The Washington Department of Fish and Wildlife (WDFW) has issued restrictions for outdoor activities, including campfires and target shooting.

102.7 KORD logo
Get our free mobile app

“We all have a part to play in preventing wildfires, and we’re urging visitors enjoying Washington’s great outdoors this summer to be a part of the solution,” said Cynthia Wilkerson, WDFW’s Lands Division Manager. “By recreating responsibly and following wildfire safety restrictions, visitors can help preserve public recreation lands, wildlife habitat, public health, and safety for local communities.”

The restrictions go into effect on Friday, July 7th prohibiting visitors from:

Making fires or campfires, including those in fire rings. Personal camp stoves and lanterns fueled by propane, liquid petroleum, or liquid petroleum gas are allowed.

Discharging firearms for target shooting or other recreational purposes, aside from lawful hunting, unless otherwise posted, with the following exception: Target shooting is permitted from sunrise to 10 a.m. through Aug. 15, only at two Department shooting ranges:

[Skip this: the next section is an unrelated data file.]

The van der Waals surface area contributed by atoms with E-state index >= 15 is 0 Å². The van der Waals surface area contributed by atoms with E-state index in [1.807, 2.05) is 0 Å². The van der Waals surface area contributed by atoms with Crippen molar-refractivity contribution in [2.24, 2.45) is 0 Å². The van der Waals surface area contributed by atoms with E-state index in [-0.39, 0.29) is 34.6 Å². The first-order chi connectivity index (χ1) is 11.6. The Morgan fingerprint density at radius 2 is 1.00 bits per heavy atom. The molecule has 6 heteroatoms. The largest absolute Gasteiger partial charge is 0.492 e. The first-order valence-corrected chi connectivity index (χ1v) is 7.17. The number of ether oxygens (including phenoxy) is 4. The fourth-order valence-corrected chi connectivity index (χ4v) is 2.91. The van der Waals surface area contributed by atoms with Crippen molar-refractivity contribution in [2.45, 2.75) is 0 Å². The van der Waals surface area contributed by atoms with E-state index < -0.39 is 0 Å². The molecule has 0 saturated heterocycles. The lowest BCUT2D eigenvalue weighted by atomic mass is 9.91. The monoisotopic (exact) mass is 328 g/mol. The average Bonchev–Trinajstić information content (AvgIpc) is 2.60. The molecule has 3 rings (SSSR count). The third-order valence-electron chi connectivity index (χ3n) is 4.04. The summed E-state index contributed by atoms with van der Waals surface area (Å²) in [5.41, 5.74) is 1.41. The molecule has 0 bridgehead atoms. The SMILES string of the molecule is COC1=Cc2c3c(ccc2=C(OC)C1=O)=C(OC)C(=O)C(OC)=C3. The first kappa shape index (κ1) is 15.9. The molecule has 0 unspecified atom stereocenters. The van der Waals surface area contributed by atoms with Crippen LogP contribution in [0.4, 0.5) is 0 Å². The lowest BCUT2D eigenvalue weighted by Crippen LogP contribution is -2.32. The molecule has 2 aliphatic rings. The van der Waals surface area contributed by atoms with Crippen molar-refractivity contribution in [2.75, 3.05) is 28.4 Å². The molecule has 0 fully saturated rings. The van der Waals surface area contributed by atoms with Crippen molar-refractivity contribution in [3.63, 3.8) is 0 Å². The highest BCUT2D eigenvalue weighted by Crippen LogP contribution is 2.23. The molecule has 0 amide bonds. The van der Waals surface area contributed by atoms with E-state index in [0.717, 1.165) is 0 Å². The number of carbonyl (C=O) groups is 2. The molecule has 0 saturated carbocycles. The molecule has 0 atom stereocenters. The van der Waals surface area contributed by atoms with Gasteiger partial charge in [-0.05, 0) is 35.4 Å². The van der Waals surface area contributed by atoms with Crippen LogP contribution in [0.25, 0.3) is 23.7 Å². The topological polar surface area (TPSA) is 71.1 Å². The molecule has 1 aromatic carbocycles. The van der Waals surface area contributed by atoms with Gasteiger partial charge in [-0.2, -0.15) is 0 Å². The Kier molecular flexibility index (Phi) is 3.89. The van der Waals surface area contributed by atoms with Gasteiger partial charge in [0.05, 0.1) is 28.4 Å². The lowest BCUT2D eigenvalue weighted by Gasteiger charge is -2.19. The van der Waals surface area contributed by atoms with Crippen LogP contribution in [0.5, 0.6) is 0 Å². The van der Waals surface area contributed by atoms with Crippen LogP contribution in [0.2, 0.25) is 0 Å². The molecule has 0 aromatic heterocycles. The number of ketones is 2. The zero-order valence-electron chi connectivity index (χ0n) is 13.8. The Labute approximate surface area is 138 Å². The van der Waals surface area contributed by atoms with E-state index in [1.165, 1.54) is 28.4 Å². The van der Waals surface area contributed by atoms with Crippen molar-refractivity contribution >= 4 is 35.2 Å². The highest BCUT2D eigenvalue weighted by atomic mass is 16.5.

Methow Shooting Range, Methow Wildlife Area Unit
Asotin Creek Shooting Range, Asotin Creek Wildlife Area Unit
Note: Starting Aug. 16 through Sept. 15, restrictions prohibit discharging firearms for target shooting anywhere on WDFW-managed lands (including the previously mentioned target shooting ranges) in eastern Washington, unless otherwise posted.

Smoking, except in an enclosed vehicle. Do not throw lit cigarettes out your window.

Welding and operating chainsaws, including the use of an acetylene torch or other open flame.

Operating a motor vehicle away from developed roads. Parking is permitted within designated parking areas, including developed campgrounds and trailheads; and in areas without vegetation that are within 10 feet of roadways.


All restrictions will remain in effect TFN, except for the target shooting restriction. Any changes will be updated on the WDFW's wildfire information page.

Top 10-Tri-Cities Campgrounds

10 Best Campgrounds in the Tri-Cities

Washington's Most Watched Birds

LOOK: Here are the states where you are most likely to hit an animal

Hitting an animal while driving is a frightening experience, and this list ranks all 50 states in order of the likelihood of such incidents happening, in addition to providing tips on how to avoid them.

More From 102.7 KORD